RSS 2009

John Delaney

Next Generation Ocean Sciences: The Leading Edge of an Environmental Renaissance
John Delaney


Interactive, Internet-linked sensor-robotic networks are the next-generation approach to enabling long-term 24/7/365 surveillance of major, remote, or dangerous processes that are central to the habitability of our planet. Continuous, real-time information from the environment, specifically from within the ocean basins, will launch rapid growth in our understanding of the habitats and behavior of known and novel life forms, climate change, assessment and management of living and non-living marine resources, elements of homeland defense, erupting underwater volcanoes, major earthquake timing and intensity, and mitigation of natural disasters.

The Regional Component of the U.S. National Science Foundation's ocean observatory program will be a leader in this approach. The observatory's network of heavily instrumented fiber-optic/power cable will convert a major sector of the Juan de Fuca tectonic plate and its overlying ocean into an internationally accessible, interactive, real-time natural laboratory reaching hundreds of millions of users or viewers via the Internet.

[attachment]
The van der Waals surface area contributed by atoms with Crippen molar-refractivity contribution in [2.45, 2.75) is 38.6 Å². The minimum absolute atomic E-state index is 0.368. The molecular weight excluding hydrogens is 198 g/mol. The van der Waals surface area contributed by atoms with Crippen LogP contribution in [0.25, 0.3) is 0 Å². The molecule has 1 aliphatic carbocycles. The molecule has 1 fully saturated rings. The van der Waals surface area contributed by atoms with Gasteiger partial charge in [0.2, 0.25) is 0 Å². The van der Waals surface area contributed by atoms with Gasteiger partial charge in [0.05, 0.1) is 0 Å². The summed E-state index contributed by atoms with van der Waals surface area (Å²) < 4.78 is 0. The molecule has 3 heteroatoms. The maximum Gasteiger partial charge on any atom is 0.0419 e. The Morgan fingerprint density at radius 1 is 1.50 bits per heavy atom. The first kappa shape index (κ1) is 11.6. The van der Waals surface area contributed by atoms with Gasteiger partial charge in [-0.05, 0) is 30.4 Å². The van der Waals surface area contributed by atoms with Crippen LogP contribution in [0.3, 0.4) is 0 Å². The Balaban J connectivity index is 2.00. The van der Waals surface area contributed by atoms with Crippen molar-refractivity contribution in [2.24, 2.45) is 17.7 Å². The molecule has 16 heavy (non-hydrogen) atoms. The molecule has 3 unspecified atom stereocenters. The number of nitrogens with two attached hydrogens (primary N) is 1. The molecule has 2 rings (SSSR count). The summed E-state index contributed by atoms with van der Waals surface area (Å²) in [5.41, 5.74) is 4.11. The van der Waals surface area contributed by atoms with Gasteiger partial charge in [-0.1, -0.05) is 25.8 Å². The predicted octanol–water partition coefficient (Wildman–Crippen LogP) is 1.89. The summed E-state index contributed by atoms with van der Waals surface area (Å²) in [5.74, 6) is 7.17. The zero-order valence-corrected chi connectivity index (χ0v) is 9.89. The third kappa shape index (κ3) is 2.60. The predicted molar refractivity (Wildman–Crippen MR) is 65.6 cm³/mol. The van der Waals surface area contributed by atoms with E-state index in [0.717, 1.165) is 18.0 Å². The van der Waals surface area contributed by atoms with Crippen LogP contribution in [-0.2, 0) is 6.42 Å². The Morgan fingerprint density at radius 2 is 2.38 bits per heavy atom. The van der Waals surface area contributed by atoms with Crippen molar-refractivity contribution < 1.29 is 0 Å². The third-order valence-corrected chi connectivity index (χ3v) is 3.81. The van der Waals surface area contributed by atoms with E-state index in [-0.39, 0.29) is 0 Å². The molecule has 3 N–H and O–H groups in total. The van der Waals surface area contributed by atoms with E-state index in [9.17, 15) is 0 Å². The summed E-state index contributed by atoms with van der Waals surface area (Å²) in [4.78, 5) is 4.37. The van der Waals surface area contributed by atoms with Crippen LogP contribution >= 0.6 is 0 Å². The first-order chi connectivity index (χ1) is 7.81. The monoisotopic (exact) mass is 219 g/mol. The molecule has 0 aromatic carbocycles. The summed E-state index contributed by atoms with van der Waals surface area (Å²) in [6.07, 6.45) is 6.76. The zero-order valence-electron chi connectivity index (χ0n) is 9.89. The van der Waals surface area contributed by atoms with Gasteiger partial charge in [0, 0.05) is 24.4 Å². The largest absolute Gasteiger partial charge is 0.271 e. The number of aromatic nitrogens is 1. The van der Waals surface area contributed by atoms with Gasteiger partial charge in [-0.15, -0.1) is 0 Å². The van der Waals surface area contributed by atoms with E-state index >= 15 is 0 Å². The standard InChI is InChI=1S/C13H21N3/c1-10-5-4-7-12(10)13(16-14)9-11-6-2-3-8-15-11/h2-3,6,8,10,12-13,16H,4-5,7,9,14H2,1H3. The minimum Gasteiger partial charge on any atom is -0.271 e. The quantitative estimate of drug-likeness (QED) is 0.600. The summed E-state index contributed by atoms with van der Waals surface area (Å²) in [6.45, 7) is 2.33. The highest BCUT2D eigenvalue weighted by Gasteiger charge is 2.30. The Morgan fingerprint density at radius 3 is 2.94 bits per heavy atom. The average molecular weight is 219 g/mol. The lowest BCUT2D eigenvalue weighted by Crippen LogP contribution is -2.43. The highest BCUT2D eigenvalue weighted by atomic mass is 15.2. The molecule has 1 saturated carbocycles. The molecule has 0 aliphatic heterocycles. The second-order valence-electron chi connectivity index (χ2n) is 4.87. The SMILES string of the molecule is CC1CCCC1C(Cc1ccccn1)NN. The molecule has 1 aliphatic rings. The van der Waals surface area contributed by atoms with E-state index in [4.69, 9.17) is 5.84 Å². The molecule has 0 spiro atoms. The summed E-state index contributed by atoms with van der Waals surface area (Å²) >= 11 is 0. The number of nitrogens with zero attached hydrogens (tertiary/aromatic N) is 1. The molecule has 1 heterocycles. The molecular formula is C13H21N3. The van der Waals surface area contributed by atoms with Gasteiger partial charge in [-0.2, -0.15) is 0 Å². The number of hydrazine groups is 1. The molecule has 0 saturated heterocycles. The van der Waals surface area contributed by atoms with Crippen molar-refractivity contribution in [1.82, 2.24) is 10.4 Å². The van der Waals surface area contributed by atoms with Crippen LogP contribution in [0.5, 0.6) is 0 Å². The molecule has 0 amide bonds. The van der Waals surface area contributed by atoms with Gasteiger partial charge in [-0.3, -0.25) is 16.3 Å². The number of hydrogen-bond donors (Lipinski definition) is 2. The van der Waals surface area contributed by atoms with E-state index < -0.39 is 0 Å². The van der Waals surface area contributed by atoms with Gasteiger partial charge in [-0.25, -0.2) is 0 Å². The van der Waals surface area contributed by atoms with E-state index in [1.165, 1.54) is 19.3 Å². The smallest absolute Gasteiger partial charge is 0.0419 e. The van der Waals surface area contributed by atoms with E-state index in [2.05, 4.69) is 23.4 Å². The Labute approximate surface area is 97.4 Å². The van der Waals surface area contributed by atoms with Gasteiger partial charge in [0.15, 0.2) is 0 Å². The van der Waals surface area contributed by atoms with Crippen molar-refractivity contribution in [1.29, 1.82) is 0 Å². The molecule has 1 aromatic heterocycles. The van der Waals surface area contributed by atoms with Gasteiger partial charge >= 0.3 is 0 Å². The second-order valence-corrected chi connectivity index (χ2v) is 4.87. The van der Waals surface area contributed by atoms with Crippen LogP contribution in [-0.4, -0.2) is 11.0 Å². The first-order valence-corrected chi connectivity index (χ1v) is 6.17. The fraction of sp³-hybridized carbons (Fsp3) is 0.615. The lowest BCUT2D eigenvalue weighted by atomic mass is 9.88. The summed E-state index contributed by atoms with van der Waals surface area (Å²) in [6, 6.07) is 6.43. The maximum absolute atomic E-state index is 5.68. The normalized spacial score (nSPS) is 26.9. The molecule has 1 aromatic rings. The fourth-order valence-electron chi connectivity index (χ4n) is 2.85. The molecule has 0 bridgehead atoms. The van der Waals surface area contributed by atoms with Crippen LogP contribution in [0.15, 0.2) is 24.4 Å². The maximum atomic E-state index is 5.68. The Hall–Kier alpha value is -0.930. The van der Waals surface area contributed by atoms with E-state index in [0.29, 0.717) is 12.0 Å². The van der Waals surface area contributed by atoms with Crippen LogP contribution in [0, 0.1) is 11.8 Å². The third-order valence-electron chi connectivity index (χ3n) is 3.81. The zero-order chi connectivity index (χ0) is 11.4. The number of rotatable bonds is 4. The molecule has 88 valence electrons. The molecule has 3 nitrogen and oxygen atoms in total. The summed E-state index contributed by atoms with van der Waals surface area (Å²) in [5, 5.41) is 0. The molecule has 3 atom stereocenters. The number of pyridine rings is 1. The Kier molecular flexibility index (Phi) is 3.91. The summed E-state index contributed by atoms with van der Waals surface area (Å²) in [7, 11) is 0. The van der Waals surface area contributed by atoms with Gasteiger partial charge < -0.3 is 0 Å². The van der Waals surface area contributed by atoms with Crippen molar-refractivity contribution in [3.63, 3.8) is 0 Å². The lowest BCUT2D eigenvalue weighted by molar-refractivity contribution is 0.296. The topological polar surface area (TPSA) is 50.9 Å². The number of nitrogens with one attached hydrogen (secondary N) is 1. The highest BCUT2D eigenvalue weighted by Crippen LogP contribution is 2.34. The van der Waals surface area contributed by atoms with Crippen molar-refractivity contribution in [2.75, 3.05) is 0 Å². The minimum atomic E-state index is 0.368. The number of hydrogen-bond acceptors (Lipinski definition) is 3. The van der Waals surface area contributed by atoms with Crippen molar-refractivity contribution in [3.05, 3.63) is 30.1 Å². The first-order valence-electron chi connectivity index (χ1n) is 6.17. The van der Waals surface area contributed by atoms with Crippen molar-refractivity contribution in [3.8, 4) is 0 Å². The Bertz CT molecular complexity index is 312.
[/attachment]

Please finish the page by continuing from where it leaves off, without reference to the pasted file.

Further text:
Thousands of physical, chemical, and biological sensors distributed across the seafloor, throughout the ocean above, and within the seabed below, may be linked to partially or fully autonomous robotic platforms that are integrated into interactive networks connected by Internet to land-based users. The observatory is being designed to provide scientists, educators, policy makers, and the public with unprecedented levels of novel information about a broad host of natural and human-induced processes operating within the ocean basins. Data management and visualization challenges include handling large volumes of multidisciplinary data streams; assimilating real-time data into models; and providing data discovery and visualization tools that enable collaborative discovery by groups of researchers.